Quantcast

Face-Off: Cannibal Holocaust vs Cannibal Ferox

This Friday, September 25th, Eli Roth's THE GREEN INFERNO will finally be making its way into theatres. The first film Roth has directed since HOSTEL: PART II in 2007, THE GREEN INFERNO is his loving tribute to the Italian cannibal movies of the late 1970s and early '80s, most directly referencing Ruggero Deodato's notorious 1980 film CANNIBAL HOLOCAUST. 

In anticipation of the release of Roth's entry in the cannibal genre, I somewhat reluctantly decided to take a look back at two of its most popular Italian predecessors, CANNIBAL HOLOCAUST and Umberto Lenzi's CANNIBAL FEROX from 1981. I will admit up front, these movies are not for me, but to reacquaint myself with where THE GREEN INFERNO is coming from I put them on and experienced the horrors that Deodato and Lenzi filmed more than thirty years ago.

Story
NYU anthropologist Harold Monroe's search for a group of arrogant Americans who disappeared in the Amazonian rainforest while shooting a documentary called The Green Inferno ends with the discovery that they have been killed by a native tribe. Their recovered footage reveals that they brought about their own demise through the horrible actions they took to stage shocking scenes.
NYU student Gloria Davis ventures into the Paraguay rainforest with her brother and a tagalong friend on a quest to disprove the idea that natives practice cannibalism. Car trouble brings them in contact with two NYC drug dealers who have come to South America seeking cocaine and emeralds... and who have made a native tribe very angry in the process.
Despicable Protagonists
The documentary crew features some of the biggest scumbags ever put on film, with director Alan Yates standing out as absolute pure evil personified. It's stunning and chilling to see how they treat the tribespeople, raping and murdering their way through the rainforest without any regard for the natives.
Drug dealer Mike Logan is the villain of the piece, but while he does some truly terrible things, the character really just comes across as your typical sleazy drive-in movie bad guy.

Gross Outs
The gore on display in this film is so disgustingly realistic that Deodato was taken to court under suspicion that he had actually murdered his cast. There are some jaw-dropping "How did they do that?" moments, but the worst things in here are the much-discussed real animal deaths. I can't stand to watch them, I skip through them when I watch the movie, which is a rare occasion. I mostly avoid the movie as a whole because of them. I have sat through them before, though, and will always be haunted by them, particularly by the shrieks of that poor little coatimundi as it's slowly killed with a knife.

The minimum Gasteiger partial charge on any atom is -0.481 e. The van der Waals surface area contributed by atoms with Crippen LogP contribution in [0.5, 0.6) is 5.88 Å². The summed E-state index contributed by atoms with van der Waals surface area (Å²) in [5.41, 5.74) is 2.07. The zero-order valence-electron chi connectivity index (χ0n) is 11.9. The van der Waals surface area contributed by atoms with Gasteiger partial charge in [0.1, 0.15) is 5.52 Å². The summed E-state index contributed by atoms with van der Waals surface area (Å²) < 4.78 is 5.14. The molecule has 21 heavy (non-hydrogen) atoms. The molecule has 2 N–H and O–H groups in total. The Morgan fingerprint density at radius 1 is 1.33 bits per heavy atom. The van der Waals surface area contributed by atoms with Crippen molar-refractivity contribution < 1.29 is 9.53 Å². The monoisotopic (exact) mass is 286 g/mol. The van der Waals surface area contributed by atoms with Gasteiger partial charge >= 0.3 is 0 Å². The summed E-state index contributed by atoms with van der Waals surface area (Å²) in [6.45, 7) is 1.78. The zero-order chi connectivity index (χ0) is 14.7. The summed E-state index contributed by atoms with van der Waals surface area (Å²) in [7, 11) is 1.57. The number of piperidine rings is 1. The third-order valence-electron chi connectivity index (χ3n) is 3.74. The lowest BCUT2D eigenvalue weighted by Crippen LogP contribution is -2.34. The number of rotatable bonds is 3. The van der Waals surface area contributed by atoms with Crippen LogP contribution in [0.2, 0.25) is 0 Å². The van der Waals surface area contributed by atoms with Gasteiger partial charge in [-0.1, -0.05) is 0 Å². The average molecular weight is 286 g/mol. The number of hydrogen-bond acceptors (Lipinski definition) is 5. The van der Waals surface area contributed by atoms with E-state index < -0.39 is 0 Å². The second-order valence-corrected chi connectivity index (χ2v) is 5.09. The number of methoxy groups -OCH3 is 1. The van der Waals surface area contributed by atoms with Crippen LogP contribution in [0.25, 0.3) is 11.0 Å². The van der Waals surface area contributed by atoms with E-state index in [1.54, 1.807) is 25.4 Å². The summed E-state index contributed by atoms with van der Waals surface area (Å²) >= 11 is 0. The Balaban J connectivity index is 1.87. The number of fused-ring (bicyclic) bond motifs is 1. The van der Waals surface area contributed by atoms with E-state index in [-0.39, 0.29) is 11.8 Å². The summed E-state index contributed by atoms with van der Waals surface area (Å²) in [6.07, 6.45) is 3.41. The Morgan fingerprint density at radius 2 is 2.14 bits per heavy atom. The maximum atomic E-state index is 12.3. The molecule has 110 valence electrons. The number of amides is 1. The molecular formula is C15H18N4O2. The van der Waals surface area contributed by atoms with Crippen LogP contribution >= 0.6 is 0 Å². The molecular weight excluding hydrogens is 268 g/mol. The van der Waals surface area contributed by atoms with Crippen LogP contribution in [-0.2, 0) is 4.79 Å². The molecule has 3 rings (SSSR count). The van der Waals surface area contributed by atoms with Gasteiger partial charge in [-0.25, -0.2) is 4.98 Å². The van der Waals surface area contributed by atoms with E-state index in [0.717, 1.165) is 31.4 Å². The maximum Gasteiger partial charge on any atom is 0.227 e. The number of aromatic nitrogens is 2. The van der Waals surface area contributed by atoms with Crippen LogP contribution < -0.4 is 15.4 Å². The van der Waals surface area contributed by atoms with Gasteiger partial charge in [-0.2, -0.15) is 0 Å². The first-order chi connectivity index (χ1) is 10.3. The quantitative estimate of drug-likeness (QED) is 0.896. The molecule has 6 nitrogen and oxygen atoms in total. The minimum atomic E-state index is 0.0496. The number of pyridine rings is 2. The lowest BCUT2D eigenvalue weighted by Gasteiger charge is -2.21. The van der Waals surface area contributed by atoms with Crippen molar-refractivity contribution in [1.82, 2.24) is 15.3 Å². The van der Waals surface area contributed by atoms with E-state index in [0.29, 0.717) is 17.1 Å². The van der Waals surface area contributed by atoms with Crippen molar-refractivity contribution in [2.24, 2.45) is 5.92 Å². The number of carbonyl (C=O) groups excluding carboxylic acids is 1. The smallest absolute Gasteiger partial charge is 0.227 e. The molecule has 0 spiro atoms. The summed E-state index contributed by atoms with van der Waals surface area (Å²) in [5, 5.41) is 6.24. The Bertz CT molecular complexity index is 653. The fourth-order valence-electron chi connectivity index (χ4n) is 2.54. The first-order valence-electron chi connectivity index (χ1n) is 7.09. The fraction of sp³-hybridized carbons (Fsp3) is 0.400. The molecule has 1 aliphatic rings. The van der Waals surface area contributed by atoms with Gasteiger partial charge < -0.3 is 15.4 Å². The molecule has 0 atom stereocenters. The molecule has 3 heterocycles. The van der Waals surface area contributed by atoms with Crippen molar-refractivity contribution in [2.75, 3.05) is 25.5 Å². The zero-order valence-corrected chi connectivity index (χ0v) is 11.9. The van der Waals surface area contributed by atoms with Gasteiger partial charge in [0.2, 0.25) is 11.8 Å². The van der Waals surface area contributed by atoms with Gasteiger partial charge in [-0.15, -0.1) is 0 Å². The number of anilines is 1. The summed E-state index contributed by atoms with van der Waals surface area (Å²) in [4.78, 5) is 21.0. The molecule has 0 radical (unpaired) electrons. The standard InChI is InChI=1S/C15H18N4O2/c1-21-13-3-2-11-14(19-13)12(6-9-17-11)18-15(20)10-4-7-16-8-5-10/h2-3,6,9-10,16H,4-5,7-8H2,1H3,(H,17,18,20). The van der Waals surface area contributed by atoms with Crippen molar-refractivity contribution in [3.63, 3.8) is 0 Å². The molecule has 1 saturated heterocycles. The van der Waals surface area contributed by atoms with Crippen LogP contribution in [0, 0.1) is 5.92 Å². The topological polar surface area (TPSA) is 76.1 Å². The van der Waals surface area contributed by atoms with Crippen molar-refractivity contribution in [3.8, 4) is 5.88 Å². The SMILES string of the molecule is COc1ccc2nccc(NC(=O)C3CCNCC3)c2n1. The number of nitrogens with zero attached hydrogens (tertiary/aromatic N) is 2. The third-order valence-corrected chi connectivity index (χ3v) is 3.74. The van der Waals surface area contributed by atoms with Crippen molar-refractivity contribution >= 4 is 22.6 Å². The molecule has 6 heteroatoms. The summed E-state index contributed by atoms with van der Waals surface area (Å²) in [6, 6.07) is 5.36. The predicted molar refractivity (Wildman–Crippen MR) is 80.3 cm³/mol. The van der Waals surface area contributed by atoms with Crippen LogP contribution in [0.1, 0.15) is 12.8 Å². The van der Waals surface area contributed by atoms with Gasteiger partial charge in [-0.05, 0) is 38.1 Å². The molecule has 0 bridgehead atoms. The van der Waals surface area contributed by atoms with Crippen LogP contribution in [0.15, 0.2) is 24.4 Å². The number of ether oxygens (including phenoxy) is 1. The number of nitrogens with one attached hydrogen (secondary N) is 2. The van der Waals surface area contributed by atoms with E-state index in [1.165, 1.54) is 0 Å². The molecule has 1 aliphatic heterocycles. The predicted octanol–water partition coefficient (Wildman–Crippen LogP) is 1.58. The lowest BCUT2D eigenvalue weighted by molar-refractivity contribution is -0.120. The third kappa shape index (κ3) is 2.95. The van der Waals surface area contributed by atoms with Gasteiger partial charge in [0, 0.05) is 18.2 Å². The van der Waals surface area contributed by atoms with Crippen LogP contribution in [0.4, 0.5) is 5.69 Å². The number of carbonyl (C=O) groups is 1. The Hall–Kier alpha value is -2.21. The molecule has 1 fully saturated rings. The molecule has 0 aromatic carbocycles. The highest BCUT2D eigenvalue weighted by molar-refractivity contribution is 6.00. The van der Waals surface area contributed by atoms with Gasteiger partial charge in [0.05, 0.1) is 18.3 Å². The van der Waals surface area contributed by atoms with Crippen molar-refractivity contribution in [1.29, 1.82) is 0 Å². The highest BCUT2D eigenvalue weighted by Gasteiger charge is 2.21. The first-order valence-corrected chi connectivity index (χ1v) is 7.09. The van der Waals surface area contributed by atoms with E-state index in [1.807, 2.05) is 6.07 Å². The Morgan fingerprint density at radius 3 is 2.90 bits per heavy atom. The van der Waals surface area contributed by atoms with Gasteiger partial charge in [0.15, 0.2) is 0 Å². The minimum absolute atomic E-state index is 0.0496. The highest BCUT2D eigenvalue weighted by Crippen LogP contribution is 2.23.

The native tribe delivers gory, torturous retribution to the American interlopers, most notably stringing a woman up with hooks stuck through her breasts. It's tough to look at, but not entirely convincing. Like Deodato, Lenzi chose to put real animal deaths in his film, and again it's an adorable little coatimundi that gets the worst treatment. In this case, a coati was tied to a post and an anaconda was set loose on it. It's very upsetting and infuriating.
Tribes
The native tribes in this film have some abhorrent practices (like their punishment for infidelity) and a disturbing tendency to eat the flesh of their enemies, but seeing the way the documentary crew treats them stirs up sympathy. They are simple people being terrorized by these savages from the "civilized world."
The tribe in this film mostly just stands around silently while coated in mud, and everything about them feels very forced and awkward. They don't seem like real characters, I don't buy them at all.
Effectiveness
I don't agree with some of the filmmakers' choices, but there is a depth to CANNIBAL HOLOCAUST, an intelligence and a message buried beneath the shock. It's also a very unnerving, unpleasant movie to watch. It feels real and dangerous, and that feeling is enhanced in the second half, when it becomes a found footage film twenty years before found footage became a trend.
A cash-in on the success of HOLOCAUST, FEROX attempts to do the same thing but doesn't pull it off nearly as well. Cheesy and dreadfully dull, it keeps the viewer at a safe "this is just a movie" distance at all times, aside from the regrettable animal killings.
Cannibal Holocaust
And so CANNIBAL HOLOCAUST gives CANNIBAL FEROX a trouncing on every level. I don't enjoy watching either of the movies, but I still find that HOLOCAUST is a vastly superior film. It has the better script, better characters (repugnant though some of them are), better acting, and is much more involving. I may hate what I'm seeing, but HOLOCAUST holds my attention while FEROX becomes a chore to watch; it's not very interesting.

CANNIBAL HOLOCAUST is a movie I can almost grudgingly respect, but those animal killings are very repellent to me.

Having confirmed that Roth chose the right Italian cannibal movie to name his entry in the genre after, I can now gladly go back to avoiding CANNIBAL HOLOCAUST and CANNIBAL FEROX, but I am looking forward to seeing Roth has done with the concept in THE GREEN INFERNO. A movie which probably (hopefully) has a "No Animals Were Harmed" Humane Society stamp on it.

RECOMMENDED MOVIE NEWS

RECOMMENDED MOVIE NEWS

Latest Entertainment News Headlines


Top
Loading...